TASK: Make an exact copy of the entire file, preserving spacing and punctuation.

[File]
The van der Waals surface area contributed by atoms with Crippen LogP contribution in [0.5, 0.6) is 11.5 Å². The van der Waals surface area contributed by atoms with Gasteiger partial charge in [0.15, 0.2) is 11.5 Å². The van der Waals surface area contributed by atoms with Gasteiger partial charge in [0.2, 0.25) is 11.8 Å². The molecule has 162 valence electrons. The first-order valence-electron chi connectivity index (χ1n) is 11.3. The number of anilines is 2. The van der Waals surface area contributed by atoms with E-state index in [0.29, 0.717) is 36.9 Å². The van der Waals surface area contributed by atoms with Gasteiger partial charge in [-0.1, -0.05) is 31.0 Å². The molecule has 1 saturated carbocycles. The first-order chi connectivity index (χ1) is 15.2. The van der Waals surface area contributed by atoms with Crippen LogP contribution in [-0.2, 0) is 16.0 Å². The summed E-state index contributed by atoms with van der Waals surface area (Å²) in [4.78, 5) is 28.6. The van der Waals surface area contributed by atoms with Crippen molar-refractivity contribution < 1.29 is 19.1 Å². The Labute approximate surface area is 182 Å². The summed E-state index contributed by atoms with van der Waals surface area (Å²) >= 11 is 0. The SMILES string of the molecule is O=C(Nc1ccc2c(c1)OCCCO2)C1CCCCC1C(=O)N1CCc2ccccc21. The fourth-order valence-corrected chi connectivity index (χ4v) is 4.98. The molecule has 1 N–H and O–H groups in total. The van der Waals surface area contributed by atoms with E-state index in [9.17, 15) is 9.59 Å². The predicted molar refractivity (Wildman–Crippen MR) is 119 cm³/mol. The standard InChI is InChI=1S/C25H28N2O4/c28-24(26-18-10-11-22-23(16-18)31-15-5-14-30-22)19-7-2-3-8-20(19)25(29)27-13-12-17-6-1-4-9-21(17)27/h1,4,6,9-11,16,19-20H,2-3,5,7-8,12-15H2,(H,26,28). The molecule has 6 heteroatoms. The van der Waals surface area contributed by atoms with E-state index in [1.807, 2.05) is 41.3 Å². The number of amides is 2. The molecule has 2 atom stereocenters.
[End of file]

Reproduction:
The van der Waals surface area contributed by atoms with Crippen LogP contribution in [0.5, 0.6) is 11.5 Å². The van der Waals surface area contributed by atoms with Gasteiger partial charge in [0.15, 0.2) is 11.5 Å². The van der Waals surface area contributed by atoms with Gasteiger partial charge in [0.2, 0.25) is 11.8 Å². The molecule has 162 valence electrons. The first-order valence-electron chi connectivity index (χ1n) is 11.3. The number of anilines is 2. The van der Waals surface area contributed by atoms with E-state index in [0.29, 0.717) is 36.9 Å². The van der Waals surface area contributed by atoms with Gasteiger partial charge in [-0.1, -0.05) is 31.0 Å². The molecule has 1 saturated carbocycles. The first-order chi connectivity index (χ1) is 15.2. The van der Waals surface area contributed by atoms with Crippen LogP contribution in [-0.2, 0) is 16.0 Å². The summed E-state index contributed by atoms with van der Waals surface area (Å²) in [4.78, 5) is 28.6. The van der Waals surface area contributed by atoms with Crippen molar-refractivity contribution < 1.29 is 19.1 Å². The Labute approximate surface area is 182 Å². The summed E-state index contributed by atoms with van der Waals surface area (Å²) >= 11 is 0. The SMILES string of the molecule is O=C(Nc1ccc2c(c1)OCCCO2)C1CCCCC1C(=O)N1CCc2ccccc21. The fourth-order valence-corrected chi connectivity index (χ4v) is 4.98. The molecule has 1 N–H and O–H groups in total. The van der Waals surface area contributed by atoms with E-state index in [9.17, 15) is 9.59 Å². The predicted molar refractivity (Wildman–Crippen MR) is 119 cm³/mol. The standard InChI is InChI=1S/C25H28N2O4/c28-24(26-18-10-11-22-23(16-18)31-15-5-14-30-22)19-7-2-3-8-20(19)25(29)27-13-12-17-6-1-4-9-21(17)27/h1,4,6,9-11,16,19-20H,2-3,5,7-8,12-15H2,(H,26,28). The molecule has 6 heteroatoms. The van der Waals surface area contributed by atoms with E-state index in [1.807, 2.05) is 41.3 Å². The number of amides is 2. The molecule has 2 atom stereocenters.